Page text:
We calculate the ambiguity score of each episode by simply dividing with the number of actions necessary to trace the optimal path. Intuitively, the ambiguity score measures how much extra effort is caused due to incomplete knowledge.
To investigate how an agent performs under ambiguity, we calculate the ambiguity score for all the validation episodes from the MINOS medium house and the S3DIS 32 steps task, and we compute correlation coefficients against the agent’s SPL  calculated for each episode. SPL is the success rate discounted by the number of actions taken in comparison to the optimal path. For S3DIS, the correlation coefficient is -0.0095 for CMP and -0.1880 for the classical agent. For MINOS, the correlation coefficient is 0.1349 for UNREAL and -0.4476 for the classical agent. Stronger negative correlation means the agent tends to take extra steps for more ambiguous tasks, suggesting that learning-based methods can better exploit regularities to handle ambiguity than the classical method.
By complexity, we capture how ”twisted” the groundtruth path is. By analyzing the path complexity, we aim to measure difficulty caused by the geometric configuration of the environment. The more complex a path is, the more sophisticated the agent needs to be in obstable avoidance and planning. In our study, we use the number of turns in an optimal path to represent the path complexity.
We calculate the number of turns in the optimal path and an agent’s SPL  for each validation episode from the MINOS medium house task and the S3DIS 32 steps task. We compute correlation coefficients between path complexity and SPL to quantify the extent to which agents are susceptible to path complexity. For S3DIS, the correlation coefficient is -0.1421 for CMP and -0.1229 for the classical method. For MINOS, the correlation coefficient is -0.2361 for UNREAL and -0.2012 for the classical method. Stronger negative correlation coefficients imply that the agent tends to struggle more on twisted paths, suggesting that the classical methods are superior at handling path complexity over learning-based methods.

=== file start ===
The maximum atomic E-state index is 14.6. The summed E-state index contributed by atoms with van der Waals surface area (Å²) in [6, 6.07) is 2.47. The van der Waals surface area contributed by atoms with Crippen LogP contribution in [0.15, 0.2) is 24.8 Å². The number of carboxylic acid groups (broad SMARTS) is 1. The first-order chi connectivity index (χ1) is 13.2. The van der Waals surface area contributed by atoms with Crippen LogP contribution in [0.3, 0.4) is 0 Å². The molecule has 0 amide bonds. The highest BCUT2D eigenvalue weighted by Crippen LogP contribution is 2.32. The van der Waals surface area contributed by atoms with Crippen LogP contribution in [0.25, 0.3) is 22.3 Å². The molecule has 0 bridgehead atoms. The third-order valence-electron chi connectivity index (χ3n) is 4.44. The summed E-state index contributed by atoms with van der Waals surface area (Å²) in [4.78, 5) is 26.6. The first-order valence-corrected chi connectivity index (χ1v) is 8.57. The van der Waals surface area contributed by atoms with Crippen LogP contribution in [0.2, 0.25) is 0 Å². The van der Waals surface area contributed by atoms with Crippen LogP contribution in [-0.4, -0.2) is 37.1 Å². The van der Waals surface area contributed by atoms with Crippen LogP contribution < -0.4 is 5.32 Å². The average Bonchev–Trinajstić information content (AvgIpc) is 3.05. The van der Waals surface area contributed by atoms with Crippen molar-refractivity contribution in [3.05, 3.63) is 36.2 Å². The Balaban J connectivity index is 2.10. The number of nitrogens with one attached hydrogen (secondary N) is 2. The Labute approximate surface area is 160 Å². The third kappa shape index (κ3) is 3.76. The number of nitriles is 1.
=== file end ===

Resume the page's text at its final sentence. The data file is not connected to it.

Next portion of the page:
We have compared learning-based methods and classical methods for navigation in virtual environments. We have constructed classical navigation agents and demonstrate that they outperform state-of-the-art learning-based agents on two standard benchmarks: MINOS and Stanford Large-Scale 3D Indoor Spaces. We have performed detailed analysis to study the strengths and weaknesses of learned agents and classical agents, as well as how characteristics of the virtual environment impact navigation performance. Our results show that learned agents have inferior collision avoidance and memory management, but are superior in handling ambiguity and noise. These results can inform future design of navigation agents.
A1. Classical Navigation Pipeline in MINOS
Localizer—ICP Configuration: As mentioned in the previous section, we use the Libpointmatcher  implementation of the Iterative Closest Point (ICP) algorithm  to predict translations and rotations of an agent at each step. Iterative Closest Point is a filter-based SLAM, and it chains together four main components—data filters, a matcher, outlier filters and a minimizer. Given both a current point cloud (i.e., a point cloud at step t) and a previous point cloud (i.e., a point cloud at step t-1), the data filters remove noise and redundancy, and generate descriptive features. Afterward, ICP iteratively (1: matcher) matches points between the two clouds, (2: outlier filters) removes outliers, and (3: minimizer) calculates the transformation of the current cloud on the previous cloud.
We customize the configuration of ICP—we add additional descriptive features to the point clouds by estimating the surface normal at each 3D point and calculating the orientation of each 3D point from the current viewpoint; We use the KD-Tree algorithm for our matcher and the Point-to-Plane  optimization for our minimizer. The exact configurations are included in our code release.